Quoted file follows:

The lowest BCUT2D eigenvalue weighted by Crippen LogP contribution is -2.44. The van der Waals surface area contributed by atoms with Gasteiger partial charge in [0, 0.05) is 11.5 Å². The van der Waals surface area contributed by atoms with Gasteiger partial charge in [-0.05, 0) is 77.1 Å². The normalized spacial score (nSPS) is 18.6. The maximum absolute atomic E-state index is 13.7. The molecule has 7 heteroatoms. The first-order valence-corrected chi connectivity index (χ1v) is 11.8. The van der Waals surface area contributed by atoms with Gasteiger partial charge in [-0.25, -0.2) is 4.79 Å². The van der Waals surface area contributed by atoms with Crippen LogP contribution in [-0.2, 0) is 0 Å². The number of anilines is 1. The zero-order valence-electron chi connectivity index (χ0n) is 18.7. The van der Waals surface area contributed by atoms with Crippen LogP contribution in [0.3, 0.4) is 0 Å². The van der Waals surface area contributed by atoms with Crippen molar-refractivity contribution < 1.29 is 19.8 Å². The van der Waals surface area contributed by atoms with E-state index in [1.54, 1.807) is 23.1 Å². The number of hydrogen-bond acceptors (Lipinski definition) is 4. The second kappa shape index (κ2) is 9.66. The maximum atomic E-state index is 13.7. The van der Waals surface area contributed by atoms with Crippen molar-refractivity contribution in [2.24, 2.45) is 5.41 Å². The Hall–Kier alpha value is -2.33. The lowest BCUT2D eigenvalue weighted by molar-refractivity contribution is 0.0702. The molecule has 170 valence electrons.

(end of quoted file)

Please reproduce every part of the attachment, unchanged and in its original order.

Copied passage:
The lowest BCUT2D eigenvalue weighted by Crippen LogP contribution is -2.44. The van der Waals surface area contributed by atoms with Gasteiger partial charge in [0, 0.05) is 11.5 Å². The van der Waals surface area contributed by atoms with Gasteiger partial charge in [-0.05, 0) is 77.1 Å². The normalized spacial score (nSPS) is 18.6. The maximum absolute atomic E-state index is 13.7. The molecule has 7 heteroatoms. The first-order valence-corrected chi connectivity index (χ1v) is 11.8. The van der Waals surface area contributed by atoms with Gasteiger partial charge in [-0.25, -0.2) is 4.79 Å². The van der Waals surface area contributed by atoms with Crippen LogP contribution in [-0.2, 0) is 0 Å². The number of anilines is 1. The zero-order valence-electron chi connectivity index (χ0n) is 18.7. The van der Waals surface area contributed by atoms with Crippen LogP contribution in [0.3, 0.4) is 0 Å². The van der Waals surface area contributed by atoms with Crippen molar-refractivity contribution < 1.29 is 19.8 Å². The van der Waals surface area contributed by atoms with E-state index in [1.54, 1.807) is 23.1 Å². The number of hydrogen-bond acceptors (Lipinski definition) is 4. The second kappa shape index (κ2) is 9.66. The maximum atomic E-state index is 13.7. The van der Waals surface area contributed by atoms with Crippen molar-refractivity contribution in [2.24, 2.45) is 5.41 Å². The Hall–Kier alpha value is -2.33. The lowest BCUT2D eigenvalue weighted by molar-refractivity contribution is 0.0702. The molecule has 170 valence electrons.